Mr. Valentor

 [a short story by   ~burning woman~  ]

Ada Muir has just finished with the bathroom and exits into the hall leading into the kitchen when there is a knock at the door of her small, clean suburban bungalow.

She thinks, ‘What the…at eight AM?’

She looks through the peep hole and sees a man with what appears to be a roll of papers under his arm. She opens the inner door a wedge, “Yes?”

“Ah, good morning ma’am. My name is Valentor. My company has just expanded its readership into this area and I represent the Venus Monthly, a magazine with a varied theme, but dealing mostly with stories emanating from this system. If you could give me a few minutes of your time, I could introduce you to our feature article of the month.”

“I’m sorry, but do I look like I was born last night?” She replies a bit huffed. “I don’t have time for this nonsense.”

“Oh, ma’am, time need not become an issue. If you don’t have any of yours, I’m entitled to let you use some of mine, within reason. Shall we say, a half hour of my time for free and you take out a one year subscription to Venus Monthly.”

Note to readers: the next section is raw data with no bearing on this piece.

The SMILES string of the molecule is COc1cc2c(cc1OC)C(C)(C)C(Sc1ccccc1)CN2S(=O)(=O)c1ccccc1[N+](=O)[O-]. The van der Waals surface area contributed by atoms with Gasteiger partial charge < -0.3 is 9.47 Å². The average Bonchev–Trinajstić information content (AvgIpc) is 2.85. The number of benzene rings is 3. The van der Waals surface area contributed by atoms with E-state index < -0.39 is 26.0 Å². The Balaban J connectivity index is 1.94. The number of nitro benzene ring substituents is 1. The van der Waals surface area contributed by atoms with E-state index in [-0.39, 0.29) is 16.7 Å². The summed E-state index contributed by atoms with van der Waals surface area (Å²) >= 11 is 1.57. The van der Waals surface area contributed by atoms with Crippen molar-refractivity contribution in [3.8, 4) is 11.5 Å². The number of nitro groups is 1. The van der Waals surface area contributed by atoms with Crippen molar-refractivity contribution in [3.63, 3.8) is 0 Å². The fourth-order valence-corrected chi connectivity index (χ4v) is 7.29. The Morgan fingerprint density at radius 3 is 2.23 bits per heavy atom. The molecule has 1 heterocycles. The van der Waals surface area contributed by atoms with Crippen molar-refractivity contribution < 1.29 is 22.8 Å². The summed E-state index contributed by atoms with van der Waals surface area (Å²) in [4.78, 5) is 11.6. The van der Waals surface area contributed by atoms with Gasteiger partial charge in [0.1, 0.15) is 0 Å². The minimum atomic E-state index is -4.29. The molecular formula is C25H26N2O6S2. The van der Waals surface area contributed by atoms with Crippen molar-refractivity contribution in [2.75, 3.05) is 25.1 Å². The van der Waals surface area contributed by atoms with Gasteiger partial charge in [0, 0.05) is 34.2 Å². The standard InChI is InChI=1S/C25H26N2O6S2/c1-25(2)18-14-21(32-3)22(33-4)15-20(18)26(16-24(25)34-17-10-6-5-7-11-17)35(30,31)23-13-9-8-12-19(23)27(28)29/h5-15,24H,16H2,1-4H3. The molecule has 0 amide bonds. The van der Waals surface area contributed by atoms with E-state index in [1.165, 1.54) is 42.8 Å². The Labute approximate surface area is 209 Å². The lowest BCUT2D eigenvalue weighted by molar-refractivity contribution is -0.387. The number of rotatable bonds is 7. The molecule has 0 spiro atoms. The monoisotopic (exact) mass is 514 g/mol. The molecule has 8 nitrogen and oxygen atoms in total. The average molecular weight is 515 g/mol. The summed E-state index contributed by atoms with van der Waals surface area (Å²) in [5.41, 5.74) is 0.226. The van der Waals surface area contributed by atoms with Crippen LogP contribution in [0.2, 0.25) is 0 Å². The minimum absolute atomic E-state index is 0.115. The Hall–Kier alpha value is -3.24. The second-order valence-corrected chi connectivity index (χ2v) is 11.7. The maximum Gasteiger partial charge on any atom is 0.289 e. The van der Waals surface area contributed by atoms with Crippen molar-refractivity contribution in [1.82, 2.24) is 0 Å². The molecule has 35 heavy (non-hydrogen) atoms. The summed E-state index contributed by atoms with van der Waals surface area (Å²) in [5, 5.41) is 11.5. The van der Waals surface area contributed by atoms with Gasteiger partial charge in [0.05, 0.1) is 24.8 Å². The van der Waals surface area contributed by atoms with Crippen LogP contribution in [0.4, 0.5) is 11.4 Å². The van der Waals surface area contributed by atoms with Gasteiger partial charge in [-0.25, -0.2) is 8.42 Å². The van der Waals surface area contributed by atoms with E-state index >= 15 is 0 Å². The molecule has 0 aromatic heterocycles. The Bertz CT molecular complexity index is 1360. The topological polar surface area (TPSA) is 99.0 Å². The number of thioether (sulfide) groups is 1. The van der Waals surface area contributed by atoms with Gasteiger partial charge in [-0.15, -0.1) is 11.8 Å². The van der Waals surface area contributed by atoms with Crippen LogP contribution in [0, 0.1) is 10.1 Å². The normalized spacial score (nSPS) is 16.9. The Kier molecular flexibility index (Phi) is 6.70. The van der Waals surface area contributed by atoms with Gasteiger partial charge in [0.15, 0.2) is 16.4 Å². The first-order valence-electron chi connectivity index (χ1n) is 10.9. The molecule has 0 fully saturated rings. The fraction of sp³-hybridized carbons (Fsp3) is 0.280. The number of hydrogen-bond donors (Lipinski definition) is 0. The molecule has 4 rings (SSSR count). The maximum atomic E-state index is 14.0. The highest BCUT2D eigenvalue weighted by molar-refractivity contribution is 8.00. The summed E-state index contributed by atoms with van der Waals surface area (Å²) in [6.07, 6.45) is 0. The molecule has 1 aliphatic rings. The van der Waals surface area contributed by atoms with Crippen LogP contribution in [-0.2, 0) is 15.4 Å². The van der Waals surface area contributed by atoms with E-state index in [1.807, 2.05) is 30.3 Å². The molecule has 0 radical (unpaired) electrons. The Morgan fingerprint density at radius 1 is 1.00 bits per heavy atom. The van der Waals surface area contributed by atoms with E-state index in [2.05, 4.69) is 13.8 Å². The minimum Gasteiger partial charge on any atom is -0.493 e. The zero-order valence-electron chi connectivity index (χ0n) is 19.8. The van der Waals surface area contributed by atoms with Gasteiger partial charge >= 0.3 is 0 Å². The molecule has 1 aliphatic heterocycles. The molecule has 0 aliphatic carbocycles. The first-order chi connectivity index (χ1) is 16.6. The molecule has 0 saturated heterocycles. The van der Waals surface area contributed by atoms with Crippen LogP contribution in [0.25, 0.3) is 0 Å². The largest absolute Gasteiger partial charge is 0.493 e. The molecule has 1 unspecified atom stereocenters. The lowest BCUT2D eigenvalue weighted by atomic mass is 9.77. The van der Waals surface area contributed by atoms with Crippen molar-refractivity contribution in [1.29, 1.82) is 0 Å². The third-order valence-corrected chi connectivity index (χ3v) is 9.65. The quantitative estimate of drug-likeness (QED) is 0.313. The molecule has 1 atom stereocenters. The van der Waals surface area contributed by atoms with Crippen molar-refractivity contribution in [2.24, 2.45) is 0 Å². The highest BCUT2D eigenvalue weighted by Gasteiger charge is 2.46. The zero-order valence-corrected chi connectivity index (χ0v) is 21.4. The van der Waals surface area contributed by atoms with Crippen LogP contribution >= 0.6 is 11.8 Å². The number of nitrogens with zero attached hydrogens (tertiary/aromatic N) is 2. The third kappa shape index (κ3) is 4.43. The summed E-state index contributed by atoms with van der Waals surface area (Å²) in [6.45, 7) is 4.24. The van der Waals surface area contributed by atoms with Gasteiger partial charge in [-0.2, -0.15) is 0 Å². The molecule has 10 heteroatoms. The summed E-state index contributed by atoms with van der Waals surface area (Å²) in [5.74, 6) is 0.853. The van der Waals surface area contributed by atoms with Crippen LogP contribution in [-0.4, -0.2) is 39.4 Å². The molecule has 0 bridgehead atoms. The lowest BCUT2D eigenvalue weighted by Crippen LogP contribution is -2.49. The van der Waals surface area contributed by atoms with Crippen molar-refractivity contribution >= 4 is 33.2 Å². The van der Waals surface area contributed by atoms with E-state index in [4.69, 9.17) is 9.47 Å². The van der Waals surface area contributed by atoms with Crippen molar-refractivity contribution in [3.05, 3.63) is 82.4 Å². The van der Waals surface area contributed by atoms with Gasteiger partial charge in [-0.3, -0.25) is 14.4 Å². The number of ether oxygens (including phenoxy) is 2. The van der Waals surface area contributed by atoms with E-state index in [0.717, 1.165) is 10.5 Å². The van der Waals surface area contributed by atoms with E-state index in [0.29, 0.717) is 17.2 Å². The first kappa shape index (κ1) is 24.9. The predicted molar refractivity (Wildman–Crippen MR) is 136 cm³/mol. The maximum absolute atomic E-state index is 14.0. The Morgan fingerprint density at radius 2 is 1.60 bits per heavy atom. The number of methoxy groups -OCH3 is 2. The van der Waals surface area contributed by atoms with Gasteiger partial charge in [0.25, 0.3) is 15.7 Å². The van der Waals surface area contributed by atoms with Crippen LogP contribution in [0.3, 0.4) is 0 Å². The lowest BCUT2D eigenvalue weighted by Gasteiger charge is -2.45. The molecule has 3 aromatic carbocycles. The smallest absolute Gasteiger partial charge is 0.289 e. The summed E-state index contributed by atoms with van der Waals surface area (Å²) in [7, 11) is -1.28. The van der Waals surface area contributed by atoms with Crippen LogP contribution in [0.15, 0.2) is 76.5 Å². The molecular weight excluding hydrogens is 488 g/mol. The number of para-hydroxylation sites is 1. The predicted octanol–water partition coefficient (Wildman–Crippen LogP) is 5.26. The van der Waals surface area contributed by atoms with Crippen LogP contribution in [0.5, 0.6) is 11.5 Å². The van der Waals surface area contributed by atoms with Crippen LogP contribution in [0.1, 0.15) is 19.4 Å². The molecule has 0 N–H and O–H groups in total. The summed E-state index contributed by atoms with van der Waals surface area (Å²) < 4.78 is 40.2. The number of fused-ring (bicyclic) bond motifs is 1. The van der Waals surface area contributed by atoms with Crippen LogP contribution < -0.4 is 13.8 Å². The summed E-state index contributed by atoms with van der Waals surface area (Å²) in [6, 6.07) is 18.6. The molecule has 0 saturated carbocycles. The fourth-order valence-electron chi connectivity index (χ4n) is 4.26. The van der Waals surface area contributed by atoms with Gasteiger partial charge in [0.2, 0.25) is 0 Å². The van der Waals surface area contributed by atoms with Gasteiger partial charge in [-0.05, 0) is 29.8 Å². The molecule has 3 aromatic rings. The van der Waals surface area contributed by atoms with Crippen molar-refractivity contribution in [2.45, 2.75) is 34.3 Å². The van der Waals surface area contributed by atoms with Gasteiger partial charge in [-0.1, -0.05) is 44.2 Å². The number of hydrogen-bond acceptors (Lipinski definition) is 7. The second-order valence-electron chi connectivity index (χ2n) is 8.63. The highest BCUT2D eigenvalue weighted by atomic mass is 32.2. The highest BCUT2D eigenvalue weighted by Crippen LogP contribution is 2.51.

Ada Muir, as it happens, is a part-time reporter for the Rosedale Herald and she realizes this cockamamie story could have potential. Plus she is totally taken by his rich, deep, bass voice. She unlatches the inner door.

“C’mon in, Mr. Valentor.”

He walks in. She sees that he is very tall, possibly the tallest man she’s ever met. Well dressed and under the sharp suit, she senses a body of perfect proportions. The face is chiseled but not harsh. She is particularly attracted to his lips and his ears… she gets a sudden urge to kiss him and chew on his earlobes.

‘What’s the matter with me!’ she remonstrates to herself as she smiles at her visitor.

“Nothing is the matter with you, Ada,” says Valentor. “I have that effect on most earth women. It’s called “sex appeal” and one of the reasons I’ve been given charge of this sector. It’s enjoyable for me. I hope it will prove as enjoyable for you.”